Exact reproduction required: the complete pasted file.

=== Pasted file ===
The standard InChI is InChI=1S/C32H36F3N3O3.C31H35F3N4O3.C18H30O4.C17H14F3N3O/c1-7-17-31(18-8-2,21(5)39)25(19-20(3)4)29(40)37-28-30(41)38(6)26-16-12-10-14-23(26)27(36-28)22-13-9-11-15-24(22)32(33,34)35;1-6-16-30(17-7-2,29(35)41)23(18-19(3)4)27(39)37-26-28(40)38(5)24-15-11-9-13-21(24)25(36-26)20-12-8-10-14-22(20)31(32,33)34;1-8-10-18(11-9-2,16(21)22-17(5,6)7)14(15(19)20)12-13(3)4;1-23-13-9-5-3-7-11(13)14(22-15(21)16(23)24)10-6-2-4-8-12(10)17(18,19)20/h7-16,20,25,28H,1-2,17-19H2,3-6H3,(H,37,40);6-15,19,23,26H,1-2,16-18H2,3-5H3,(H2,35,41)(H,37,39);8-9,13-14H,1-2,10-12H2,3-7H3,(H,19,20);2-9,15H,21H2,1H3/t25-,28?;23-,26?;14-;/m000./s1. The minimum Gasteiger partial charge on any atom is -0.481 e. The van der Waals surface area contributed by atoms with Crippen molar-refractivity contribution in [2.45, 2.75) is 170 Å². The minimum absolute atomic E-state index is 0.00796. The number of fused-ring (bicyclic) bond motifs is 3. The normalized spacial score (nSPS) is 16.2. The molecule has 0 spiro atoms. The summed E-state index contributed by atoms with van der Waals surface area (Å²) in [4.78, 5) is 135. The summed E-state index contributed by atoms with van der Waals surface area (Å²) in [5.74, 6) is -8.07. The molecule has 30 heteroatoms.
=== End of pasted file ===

The standard InChI is InChI=1S/C32H36F3N3O3.C31H35F3N4O3.C18H30O4.C17H14F3N3O/c1-7-17-31(18-8-2,21(5)39)25(19-20(3)4)29(40)37-28-30(41)38(6)26-16-12-10-14-23(26)27(36-28)22-13-9-11-15-24(22)32(33,34)35;1-6-16-30(17-7-2,29(35)41)23(18-19(3)4)27(39)37-26-28(40)38(5)24-15-11-9-13-21(24)25(36-26)20-12-8-10-14-22(20)31(32,33)34;1-8-10-18(11-9-2,16(21)22-17(5,6)7)14(15(19)20)12-13(3)4;1-23-13-9-5-3-7-11(13)14(22-15(21)16(23)24)10-6-2-4-8-12(10)17(18,19)20/h7-16,20,25,28H,1-2,17-19H2,3-6H3,(H,37,40);6-15,19,23,26H,1-2,16-18H2,3-5H3,(H2,35,41)(H,37,39);8-9,13-14H,1-2,10-12H2,3-7H3,(H,19,20);2-9,15H,21H2,1H3/t25-,28?;23-,26?;14-;/m000./s1. The minimum Gasteiger partial charge on any atom is -0.481 e. The van der Waals surface area contributed by atoms with Crippen molar-refractivity contribution in [2.45, 2.75) is 170 Å². The minimum absolute atomic E-state index is 0.00796. The number of fused-ring (bicyclic) bond motifs is 3. The normalized spacial score (nSPS) is 16.2. The molecule has 0 spiro atoms. The summed E-state index contributed by atoms with van der Waals surface area (Å²) in [4.78, 5) is 135. The summed E-state index contributed by atoms with van der Waals surface area (Å²) in [5.74, 6) is -8.07. The molecule has 30 heteroatoms.